For the Defense
A seminar thrives on the public’s fear of being sued.
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THE TRINITY ROOM IN AUSTIN’S Stouffer Hotel was filled to overflowing on a cold and murky Tuesday night. That the meeting room was jam-packed seemed to be a sign of the times—the $39-a-ticket crowd was there for a three-hour crash course on how to avoid getting sued. While ushers toted in chairs for latecomers, speaker Jay Mitton, an attorney specializing in tax law, cautioned us that we are all vulnerable to lawsuits for our lifetimes plus three years. And it doesn’t matter if you’re innocent—“You can go broke defending your innocence.” Even after you’re dead.
Mitton was on a four-day, four-city sweep of Texas, which leads in suits against bank boards of directors. “It is out of hand,” sighed Mitton, who warned his listeners that even a casual lunchtime conversation could turn into a major Maalox moment. Mitton reported a recent case in which a client was engaged in a chat about a banking matter. The naive diner’s comments were later repeated at a board of directors’ meeting, recorded in the minutes, and acted upon. When the deal went sour, he was hit with a suit charging negligent advice.
Members of the audience exchanged knowing glances and sympathetic groans. The group was made up mostly of white upper-class males. A lawyer seated next to me confided that he had never been sued but needed to know how to protect his assets in case he was. Next to him, a woman anxiously gulped water and described a lawsuit that was currently being brought against her and her husband. A surgeon announced, “I’m retired, but I need to know how to protect myself!”
Even the sanctity of retirement won’t offer immunity against a retroactive lawsuit for a bygone misdeed, Mitton informed us. Silly us for thinking the statute of limitations affords protection. The three-year countdown for filing a malpractice suit starts from the moment the aggrieved party decides that a physician may have done him wrong, Mitton disclosed—and he described a case of a doctor’s being sued for minor surgery he had performed 24 years earlier.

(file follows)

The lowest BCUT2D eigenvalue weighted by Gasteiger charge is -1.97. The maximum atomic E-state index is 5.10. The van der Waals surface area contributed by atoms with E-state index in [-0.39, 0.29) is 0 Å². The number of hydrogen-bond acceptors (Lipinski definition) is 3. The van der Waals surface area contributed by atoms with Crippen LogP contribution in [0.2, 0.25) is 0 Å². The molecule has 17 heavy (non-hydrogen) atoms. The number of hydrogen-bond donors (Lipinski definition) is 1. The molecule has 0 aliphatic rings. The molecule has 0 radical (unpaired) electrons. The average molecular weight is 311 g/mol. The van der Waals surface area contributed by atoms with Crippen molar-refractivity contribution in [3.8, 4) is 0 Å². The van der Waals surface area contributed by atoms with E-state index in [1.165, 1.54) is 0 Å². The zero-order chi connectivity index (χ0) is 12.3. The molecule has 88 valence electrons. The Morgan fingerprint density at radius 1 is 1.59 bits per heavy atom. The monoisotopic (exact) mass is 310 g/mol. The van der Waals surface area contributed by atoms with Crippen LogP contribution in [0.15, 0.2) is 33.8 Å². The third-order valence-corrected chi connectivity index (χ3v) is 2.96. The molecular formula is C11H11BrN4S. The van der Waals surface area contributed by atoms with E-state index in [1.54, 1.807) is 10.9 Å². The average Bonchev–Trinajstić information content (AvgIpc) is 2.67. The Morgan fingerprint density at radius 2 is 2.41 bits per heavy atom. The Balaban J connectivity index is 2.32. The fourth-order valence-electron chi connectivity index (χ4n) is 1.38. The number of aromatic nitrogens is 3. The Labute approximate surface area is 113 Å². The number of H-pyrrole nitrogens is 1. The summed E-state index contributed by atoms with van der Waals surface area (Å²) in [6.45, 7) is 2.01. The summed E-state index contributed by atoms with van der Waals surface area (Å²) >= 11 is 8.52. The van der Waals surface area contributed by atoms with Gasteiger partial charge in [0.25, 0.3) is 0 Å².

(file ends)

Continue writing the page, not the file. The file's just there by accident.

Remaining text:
According to Mitton, lawsuits await you like land mines on a field of battle, no matter what career or pastime you choose—doctor, lawyer, bank director, even Little League coach. Mitton had suggestions on how to dodge the inevitable, but he is partial to the family limited partnership, which beats out living trusts, corporations, children’s trusts, irrevocable trusts, and business trusts for being judgment-proof. (Hint: If you have to ask how big your estate must be to effectively use a limited family partnership, then you probably don’t need one.)
Several hours wasn’t nearly long enough to learn everything we needed to know, so Mitton was also hawking books and cassettes for home use. The package was a steal at $395 (usually $995, marked down tonight only). Lots of people dashed over to the table where his books were lined up and lugged away their hefty purchases.
As I left the seminar and walked down the hall to the vast foyer, with its shining—and treacherous—marble floors and dizzily steep stairs that offer many exciting opportunities for mishap, I couldn’t stop myself from wondering, “Now what would happen if I were to slip and fall?”